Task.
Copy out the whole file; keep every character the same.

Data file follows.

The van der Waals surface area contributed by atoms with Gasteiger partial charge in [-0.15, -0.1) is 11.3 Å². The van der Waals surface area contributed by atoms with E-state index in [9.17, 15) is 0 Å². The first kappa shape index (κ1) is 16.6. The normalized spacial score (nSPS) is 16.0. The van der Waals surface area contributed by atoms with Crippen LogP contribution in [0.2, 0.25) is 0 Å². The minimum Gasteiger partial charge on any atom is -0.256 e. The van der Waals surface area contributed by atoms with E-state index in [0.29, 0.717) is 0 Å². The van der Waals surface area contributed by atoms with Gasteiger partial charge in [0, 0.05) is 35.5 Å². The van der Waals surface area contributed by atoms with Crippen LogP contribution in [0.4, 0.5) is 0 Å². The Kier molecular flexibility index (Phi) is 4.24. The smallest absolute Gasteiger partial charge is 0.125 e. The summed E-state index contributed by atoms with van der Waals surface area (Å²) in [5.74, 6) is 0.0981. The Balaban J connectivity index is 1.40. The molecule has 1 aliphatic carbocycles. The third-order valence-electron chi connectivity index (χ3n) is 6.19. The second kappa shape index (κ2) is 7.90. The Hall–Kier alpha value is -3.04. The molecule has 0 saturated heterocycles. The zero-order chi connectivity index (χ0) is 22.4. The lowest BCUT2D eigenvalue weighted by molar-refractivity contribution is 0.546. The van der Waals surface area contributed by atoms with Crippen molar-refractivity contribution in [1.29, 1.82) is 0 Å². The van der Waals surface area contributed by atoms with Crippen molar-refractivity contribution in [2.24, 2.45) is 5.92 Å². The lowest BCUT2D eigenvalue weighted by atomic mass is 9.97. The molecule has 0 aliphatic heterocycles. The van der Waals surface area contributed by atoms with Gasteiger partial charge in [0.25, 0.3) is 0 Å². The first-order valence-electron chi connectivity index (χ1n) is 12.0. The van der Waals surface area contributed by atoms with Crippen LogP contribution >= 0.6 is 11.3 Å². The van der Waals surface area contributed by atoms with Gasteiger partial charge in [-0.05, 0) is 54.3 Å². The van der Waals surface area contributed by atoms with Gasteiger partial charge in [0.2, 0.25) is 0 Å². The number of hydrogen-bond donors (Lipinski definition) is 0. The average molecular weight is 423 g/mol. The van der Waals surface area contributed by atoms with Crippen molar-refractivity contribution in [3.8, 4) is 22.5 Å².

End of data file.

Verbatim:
The van der Waals surface area contributed by atoms with Gasteiger partial charge in [-0.15, -0.1) is 11.3 Å². The van der Waals surface area contributed by atoms with E-state index in [9.17, 15) is 0 Å². The first kappa shape index (κ1) is 16.6. The normalized spacial score (nSPS) is 16.0. The van der Waals surface area contributed by atoms with Crippen LogP contribution in [0.2, 0.25) is 0 Å². The minimum Gasteiger partial charge on any atom is -0.256 e. The van der Waals surface area contributed by atoms with E-state index in [0.29, 0.717) is 0 Å². The van der Waals surface area contributed by atoms with Gasteiger partial charge in [0, 0.05) is 35.5 Å². The van der Waals surface area contributed by atoms with Crippen LogP contribution in [0.4, 0.5) is 0 Å². The Kier molecular flexibility index (Phi) is 4.24. The smallest absolute Gasteiger partial charge is 0.125 e. The summed E-state index contributed by atoms with van der Waals surface area (Å²) in [5.74, 6) is 0.0981. The Balaban J connectivity index is 1.40. The molecule has 1 aliphatic carbocycles. The third-order valence-electron chi connectivity index (χ3n) is 6.19. The second kappa shape index (κ2) is 7.90. The Hall–Kier alpha value is -3.04. The molecule has 0 saturated heterocycles. The zero-order chi connectivity index (χ0) is 22.4. The lowest BCUT2D eigenvalue weighted by molar-refractivity contribution is 0.546. The van der Waals surface area contributed by atoms with Crippen molar-refractivity contribution in [1.29, 1.82) is 0 Å². The van der Waals surface area contributed by atoms with Crippen molar-refractivity contribution in [2.24, 2.45) is 5.92 Å². The lowest BCUT2D eigenvalue weighted by atomic mass is 9.97. The molecule has 0 aliphatic heterocycles. The van der Waals surface area contributed by atoms with Gasteiger partial charge in [0.25, 0.3) is 0 Å². The first-order valence-electron chi connectivity index (χ1n) is 12.0. The van der Waals surface area contributed by atoms with Crippen LogP contribution >= 0.6 is 11.3 Å². The van der Waals surface area contributed by atoms with Gasteiger partial charge in [-0.05, 0) is 54.3 Å². The van der Waals surface area contributed by atoms with Gasteiger partial charge in [0.2, 0.25) is 0 Å². The number of hydrogen-bond donors (Lipinski definition) is 0. The average molecular weight is 423 g/mol. The van der Waals surface area contributed by atoms with Crippen molar-refractivity contribution in [3.8, 4) is 22.5 Å².